By Jacob Bourne
In an effort to come to terms with the loss of their son, John and Karen Christopher established a nonprofit organization in 2008 to help guide youth towards stable careers and bright futures. Foundation Twentyone honors Jonathan C. Christopher, who was just embarking on a career as an elevator constructor before his untimely passing in an automobile accident. The organization strives to instill values of trust, responsibility, commitment, understanding, respect and integrity in young people who are pursuing a life in the building trades.
On September 8, a dinner was held at the Marin Country Club in Novato to celebrate the Foundation’s 10-year anniversary. Guests participated in a raffle of merchandise from local businesses as well as a live auction of baseball memorabilia. The event also included testimonials from speakers, gifts to supporters and music. The building trades had a strong presence at the packed event, particularly members of the I.U.E.C Local 8 Elevator Constructors Union, of which John Christopher has been a member for 40 years.
“Jonathan was a very good baseball player,” John Christopher said of his son. “He was also a devoted friend. Friendship is something that is stressed by the Foundation. There’s a sense of responsibility that comes with it and something we impart to the kids.”
“When I lost Jonathan, I became lost, and it wasn’t until I reached out to my friends that I realized that friendship would be my recovery,” he continued. “I am recovering — look where we’re at today.”
Foundation Twentyone currently awards eight “Friendship Scholarships” to one girl and one boy at Marin Oaks High School, Novato High School, NOVA Education Center and San Marin High School. The recipients are chosen by their peers based on demonstrated moral values and character, attributes that are vital to professions in the building trades.
“I started out in the trade in May 1977 as an apprentice and still work full time and am an apprenticeship instructor,” said John Christopher. “When I’m working on an elevator, I need my righthand man to be someone who’s committed.”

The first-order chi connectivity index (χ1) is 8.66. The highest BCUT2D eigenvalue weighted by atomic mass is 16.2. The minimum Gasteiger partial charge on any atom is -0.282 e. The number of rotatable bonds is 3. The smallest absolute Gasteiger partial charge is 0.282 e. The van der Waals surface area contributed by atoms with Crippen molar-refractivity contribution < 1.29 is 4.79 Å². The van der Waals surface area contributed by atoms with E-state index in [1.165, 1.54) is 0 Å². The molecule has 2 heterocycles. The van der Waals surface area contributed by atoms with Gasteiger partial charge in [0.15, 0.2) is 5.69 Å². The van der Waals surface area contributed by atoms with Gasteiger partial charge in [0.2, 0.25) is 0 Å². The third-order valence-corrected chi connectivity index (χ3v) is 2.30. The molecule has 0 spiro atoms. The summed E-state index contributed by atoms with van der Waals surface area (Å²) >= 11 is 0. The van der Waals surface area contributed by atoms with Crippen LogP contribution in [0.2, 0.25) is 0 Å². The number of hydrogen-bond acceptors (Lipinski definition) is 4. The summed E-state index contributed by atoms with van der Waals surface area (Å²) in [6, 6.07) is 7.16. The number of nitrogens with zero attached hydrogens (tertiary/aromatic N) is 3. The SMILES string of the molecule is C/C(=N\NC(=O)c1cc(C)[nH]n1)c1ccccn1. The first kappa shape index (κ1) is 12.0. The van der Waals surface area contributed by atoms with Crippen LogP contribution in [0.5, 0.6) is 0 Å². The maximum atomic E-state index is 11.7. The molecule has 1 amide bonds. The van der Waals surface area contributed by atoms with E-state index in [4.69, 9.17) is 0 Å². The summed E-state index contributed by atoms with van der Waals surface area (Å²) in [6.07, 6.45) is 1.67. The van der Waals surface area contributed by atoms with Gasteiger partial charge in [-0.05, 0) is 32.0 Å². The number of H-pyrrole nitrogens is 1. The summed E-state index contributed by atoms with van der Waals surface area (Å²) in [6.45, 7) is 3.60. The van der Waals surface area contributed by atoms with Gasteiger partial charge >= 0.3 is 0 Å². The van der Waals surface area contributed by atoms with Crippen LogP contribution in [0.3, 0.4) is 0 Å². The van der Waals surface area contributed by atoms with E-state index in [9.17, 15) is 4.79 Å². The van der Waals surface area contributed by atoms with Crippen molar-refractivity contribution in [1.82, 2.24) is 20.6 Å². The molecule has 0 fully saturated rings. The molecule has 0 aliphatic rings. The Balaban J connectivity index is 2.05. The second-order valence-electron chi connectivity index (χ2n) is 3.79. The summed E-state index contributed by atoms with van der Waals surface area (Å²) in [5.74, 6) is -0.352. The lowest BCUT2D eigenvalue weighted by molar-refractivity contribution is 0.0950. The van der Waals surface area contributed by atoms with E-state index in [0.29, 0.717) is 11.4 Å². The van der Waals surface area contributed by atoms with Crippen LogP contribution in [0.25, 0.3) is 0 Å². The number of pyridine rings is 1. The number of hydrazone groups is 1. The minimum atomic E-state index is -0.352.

Many of the young people served by the Foundation aren’t initially aware of career paths beyond those gained through a traditional college degree. One of the main functions of the organization is to educate high school students about the wealth of career opportunities in technical fields such as plumbing, electrical work and construction. The Foundation also tackles the erroneous notions about blue collar jobs, that a worker will just be “digging ditches all day” if he joins the trades. Christopher and others at the Foundation challenge these beliefs by showing how the trades have evolved to a new “blue tech” reality, where highly skilled labor is rewarded with competitive pay, health benefits and secure retirement.
Donald Trowbridge, director of outreach at Foundation Twentyone, spoke about joining the organization in 2010 and listening to John Christopher speak about his dream of having a “trades trailer” that could travel around the Bay Area enlightening young people about career alternatives. This year, with assistance from a $15,000 donation, from I.U.E.C Local 8, the trades trailer has become a reality.
“We have so much we want to do in terms of expanding to benefit the community, and the trades trailer is a manifestation of that,” said Trowbridge.
The trades trailer was on display at the annual dinner so attendees could get a preview of the outreach tool before it hits the road in coming months. The trailer is like an educational experience on wheels intended to spark the interest of students and provide safe exposure to building trades for those looking for possibilities outside of college. The exterior of the trailer features a large screen that will undoubtedly show scenes of real job sites as well as educational videos. The interior is stocked with various trade-specific tools and materials that allow for an immersive experience for students who want to know what it would be like to work in the field as well as the steps and training necessary to get there.
The Foundation’s core values will also be tightly integrated into use of the trades trailer with students. Users will learn how to translate the value of friendship into their work and study. The Foundation seeks to convey that something as simple as showing up on time for work, school or to help a coworker in need is a vital skill to have on the job. Trowbridge hopes to hold a Friendship Day in 2019 as a testament not only to the organization’s mission but to John Christopher’s commitment to family, friends and community.
“I think he knows everyone in Novato, maybe even in Marin County or beyond,” Trowbridge said of Christopher. “He gives of his heart. Both he and Karen exemplify what it means to be a friend.”
John Christopher’s roots run deep in the Local 8. Four decades ago when Christopher was starting on his own path in the trade, one of his most influential mentors was Earl McClaskey, father of current Local 8 business manager, Eric McClaskey. Christopher continues a full time schedule today working for KONE, a company that’s “like family” and that showed support in the weeks following his son’s death.
“I knew John before I even got into the trade,” said Eric McClaskey. “He’s always been very involved including as a long-time instructor for the apprenticeship program. When he dives in, it’s full throttle, so it’s not surprising that his Foundation has been a success. We’re proud of our member who has made his own charity from the ground up. He’s a great man with a big heart. We’re lucky to have him.”
For more information about Foundation Twentyone, visit https://foundationtwentyone.org.